Name:Steven Mitchell.


What is your business called?

The Buffalo Farm

Where is it based?

Kirkcaldy, Fife

What does it produce?

From our herd of water buffalo, we produce meat products, offering a full retail and wholesale butchery service. Our main site at Boglily Steading Kirkcaldy is the home to our coffee shop and mini farm.

We also cater at events of all sizes, from The Royal Highland Show, down to local galas and we provide private catering for a range of occasions.

We recently raised over £800,000 via crowdfunding to enable us to build a milking parlour and production facility to enable us to produce Scotland’s first ever buffalo mozzarella and hope to be in production by late summer.

To whom does it sell?

We have retail customers from all over the UK and sell through our website and a portfolio of around 120 wholesale customers.

What is its turnover?

£3.5 million.

How many employees?

52 (including 10 seasonal staff).

When was it formed?


Why did you take the plunge?

Farming was in my blood from a very young age and looking after livestock is something that I was naturally drawn to, particularly rearing cattle.

I was very inspired by my aunt and uncle’s business, Puddledub Pork, which demonstrated to me that customers appreciate good, local produce.

Having studied agriculture in Edinburgh, I was all too aware how important it was to have a unique selling point. That’s where my idea to farm buffalo came from. They look a little different but are actually not that far removed from my beloved cattle.

What were you doing before you took the plunge?

I was a student, spent some time in Australia travelling and had a spell selling websites, but I always gravitated back to the farm.

How did you raise the start-up funding?

It was very difficult to borrow money to set up a buffalo farming business, but thanks to Business Gateway we were asked to be part of a Channel 4 programme called Tricky Business – which can still be found on You Tube!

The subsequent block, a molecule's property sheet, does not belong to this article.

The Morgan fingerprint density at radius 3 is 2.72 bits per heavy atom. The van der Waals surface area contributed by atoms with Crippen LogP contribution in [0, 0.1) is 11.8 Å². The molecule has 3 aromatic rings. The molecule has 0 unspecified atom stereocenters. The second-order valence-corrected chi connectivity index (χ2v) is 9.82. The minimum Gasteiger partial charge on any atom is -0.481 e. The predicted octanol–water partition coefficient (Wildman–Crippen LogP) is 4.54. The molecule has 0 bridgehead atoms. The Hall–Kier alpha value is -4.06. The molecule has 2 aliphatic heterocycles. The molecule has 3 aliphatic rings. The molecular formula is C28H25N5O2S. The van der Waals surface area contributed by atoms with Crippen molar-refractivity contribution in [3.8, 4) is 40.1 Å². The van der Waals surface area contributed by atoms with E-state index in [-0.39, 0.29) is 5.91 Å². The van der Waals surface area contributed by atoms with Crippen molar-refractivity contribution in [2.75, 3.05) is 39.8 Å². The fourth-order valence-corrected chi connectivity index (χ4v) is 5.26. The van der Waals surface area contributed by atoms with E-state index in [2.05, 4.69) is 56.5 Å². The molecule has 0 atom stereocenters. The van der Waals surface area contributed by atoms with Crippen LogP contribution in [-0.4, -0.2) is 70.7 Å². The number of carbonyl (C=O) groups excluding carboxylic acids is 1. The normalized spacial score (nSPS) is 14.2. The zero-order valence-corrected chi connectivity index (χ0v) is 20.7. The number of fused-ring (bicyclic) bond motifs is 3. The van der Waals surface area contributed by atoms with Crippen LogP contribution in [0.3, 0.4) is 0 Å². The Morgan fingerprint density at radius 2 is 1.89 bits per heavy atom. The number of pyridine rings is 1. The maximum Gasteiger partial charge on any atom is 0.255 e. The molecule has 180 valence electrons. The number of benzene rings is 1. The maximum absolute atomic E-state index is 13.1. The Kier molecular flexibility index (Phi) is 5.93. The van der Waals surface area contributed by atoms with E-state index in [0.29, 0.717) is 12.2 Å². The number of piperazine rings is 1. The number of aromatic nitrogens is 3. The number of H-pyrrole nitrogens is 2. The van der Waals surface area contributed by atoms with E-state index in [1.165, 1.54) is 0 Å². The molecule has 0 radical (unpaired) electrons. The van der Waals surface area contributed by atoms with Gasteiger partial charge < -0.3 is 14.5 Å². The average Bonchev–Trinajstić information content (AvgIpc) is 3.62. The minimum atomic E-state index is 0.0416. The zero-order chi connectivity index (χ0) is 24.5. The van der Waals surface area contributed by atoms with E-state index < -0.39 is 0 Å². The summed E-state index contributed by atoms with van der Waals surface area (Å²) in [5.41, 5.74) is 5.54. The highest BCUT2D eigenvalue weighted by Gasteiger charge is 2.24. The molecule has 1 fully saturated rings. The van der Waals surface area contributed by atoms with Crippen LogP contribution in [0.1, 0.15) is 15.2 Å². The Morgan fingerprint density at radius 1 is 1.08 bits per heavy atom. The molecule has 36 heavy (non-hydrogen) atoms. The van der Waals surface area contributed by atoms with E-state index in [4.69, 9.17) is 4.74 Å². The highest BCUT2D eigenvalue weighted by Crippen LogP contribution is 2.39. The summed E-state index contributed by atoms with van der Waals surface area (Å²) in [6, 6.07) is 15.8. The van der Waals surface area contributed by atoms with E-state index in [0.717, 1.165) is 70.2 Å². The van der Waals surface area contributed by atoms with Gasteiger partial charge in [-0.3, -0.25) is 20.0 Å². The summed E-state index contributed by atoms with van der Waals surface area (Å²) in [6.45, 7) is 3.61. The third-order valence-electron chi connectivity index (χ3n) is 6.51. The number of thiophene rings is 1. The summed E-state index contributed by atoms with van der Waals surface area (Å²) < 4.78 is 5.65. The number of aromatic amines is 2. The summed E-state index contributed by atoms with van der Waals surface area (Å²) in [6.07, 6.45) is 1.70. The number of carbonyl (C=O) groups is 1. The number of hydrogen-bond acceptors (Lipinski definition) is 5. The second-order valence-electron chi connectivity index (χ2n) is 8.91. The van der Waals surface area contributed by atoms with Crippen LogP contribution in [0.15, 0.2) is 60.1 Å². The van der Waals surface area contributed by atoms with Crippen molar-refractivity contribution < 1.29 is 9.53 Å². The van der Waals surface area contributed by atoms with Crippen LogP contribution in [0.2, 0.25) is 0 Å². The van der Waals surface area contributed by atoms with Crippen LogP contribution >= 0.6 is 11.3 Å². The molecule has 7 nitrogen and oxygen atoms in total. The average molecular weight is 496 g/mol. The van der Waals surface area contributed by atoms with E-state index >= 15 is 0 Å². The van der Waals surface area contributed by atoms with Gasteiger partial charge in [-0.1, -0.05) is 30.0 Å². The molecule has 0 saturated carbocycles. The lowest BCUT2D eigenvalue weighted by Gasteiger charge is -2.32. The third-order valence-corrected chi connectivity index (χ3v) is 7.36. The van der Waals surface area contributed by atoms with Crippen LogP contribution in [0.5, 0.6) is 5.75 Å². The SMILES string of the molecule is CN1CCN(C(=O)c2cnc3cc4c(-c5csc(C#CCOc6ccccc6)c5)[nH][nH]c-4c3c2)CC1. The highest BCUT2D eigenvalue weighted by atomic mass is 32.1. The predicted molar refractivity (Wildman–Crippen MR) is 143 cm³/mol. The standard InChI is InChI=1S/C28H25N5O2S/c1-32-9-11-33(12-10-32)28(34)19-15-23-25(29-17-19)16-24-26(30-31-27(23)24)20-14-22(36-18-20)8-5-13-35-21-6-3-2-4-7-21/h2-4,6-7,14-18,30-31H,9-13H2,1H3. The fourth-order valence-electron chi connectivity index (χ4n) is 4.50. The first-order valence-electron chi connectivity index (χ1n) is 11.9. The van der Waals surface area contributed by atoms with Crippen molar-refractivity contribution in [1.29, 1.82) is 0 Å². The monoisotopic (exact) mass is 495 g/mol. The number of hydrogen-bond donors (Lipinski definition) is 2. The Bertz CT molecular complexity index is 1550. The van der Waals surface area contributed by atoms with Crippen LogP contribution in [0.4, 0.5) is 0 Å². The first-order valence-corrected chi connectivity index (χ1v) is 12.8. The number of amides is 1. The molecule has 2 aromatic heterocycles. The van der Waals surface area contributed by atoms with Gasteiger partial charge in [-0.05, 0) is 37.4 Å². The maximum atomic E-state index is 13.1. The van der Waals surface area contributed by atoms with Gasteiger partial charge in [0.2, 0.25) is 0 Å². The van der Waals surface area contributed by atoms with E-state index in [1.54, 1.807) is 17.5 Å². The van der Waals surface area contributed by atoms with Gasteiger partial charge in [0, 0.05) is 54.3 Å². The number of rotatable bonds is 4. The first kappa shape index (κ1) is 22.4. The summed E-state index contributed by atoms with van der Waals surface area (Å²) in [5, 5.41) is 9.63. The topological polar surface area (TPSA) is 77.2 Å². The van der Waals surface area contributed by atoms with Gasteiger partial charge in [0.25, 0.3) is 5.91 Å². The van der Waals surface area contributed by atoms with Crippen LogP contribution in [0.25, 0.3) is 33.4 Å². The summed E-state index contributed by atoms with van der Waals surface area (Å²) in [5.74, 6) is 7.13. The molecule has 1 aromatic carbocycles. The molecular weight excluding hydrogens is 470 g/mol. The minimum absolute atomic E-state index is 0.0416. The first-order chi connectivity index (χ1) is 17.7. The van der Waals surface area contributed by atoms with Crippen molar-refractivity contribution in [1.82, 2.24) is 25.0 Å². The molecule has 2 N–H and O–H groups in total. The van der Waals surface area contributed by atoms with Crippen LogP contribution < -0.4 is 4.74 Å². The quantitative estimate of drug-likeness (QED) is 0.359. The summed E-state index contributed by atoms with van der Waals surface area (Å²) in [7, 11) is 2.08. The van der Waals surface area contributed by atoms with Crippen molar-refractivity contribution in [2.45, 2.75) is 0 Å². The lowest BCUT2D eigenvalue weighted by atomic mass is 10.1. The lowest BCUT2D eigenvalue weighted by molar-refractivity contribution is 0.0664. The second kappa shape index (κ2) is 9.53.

This exposure then made it quite difficult for the bank to say no! I was also very fortunate to have some inheritance money which I was very keen to spend wisely and in a manner that I was confident would make my parents proud.

More recently, I have been humbled and honoured to have had so many people support us through our crowdfunding campaign to make our buffalo mozzarella dreams come true.

What was your worst moment?

The realisation that the investment needed for building our factory and parlour had fallen through in 2018 and having to sell off the animals that we had bought and planned to be the foundation of our milking enterprise. Hence the subsequent crowdfunding campaign! This time we are making it happen.

What do you most enjoy about running the business?

I love the challenge, I also enjoy the diversity of what I do, from farming to helping cater at events, no two days are ever the same.

Positive customer feedback provides satifaction and I take a great deal of pride in being able to provide a great amount of jobs, but with that comes quite a big sense of pressure and responsibility.

What do you least enjoy?

I am not the best at being in the office – so any admin duties I try and delegate, I would much rather spend my time on the farm or out talking with customers.

What are your ambitions for the firm?

My main priority is to establish a good healthy business that can support myself and my family. I would love my son Harry (I became a father for the first time a few months ago) to have the same opportunities to work with livestock and outdoors, and hopefully one day have a farm he can call his own.

My biggest goal to be Scotland’s first ever producer of Buffalo Mozzarella, is something I am so excited about.

What are your five top priorities?

Putting our animals’ welfare first.

Bridging the gap between the public and where their food comes from – we are trying to do this by holding open days and building on our mini farm at Boglily Steading where they can visit our animals for free seven days a week.

Recognising and constantly trying to improve our environmental impact and sustainability.

Becoming debt free!

For the business to get to a stage where we could afford our staff to have a share holding within it. As the business grows, we are only as good as our staff – I would love to give them the opportunity to really benefit from its growth.

What could the Westminster and/or Scottish governments do that would help?

I would like them to help us get some normality back. It has been a very unsettled period, which is not helpful to any business one way or another. Politicians of all persuasions need to move past referenda and get back to running the country.

What was the most valuable lesson that you learned?

Nothing comes easy.

How do you relax?

Playing rugby when time and the body permits. Spending time with my son Harry is very enjoyable, and becoming a father has been the proudest moment of my life.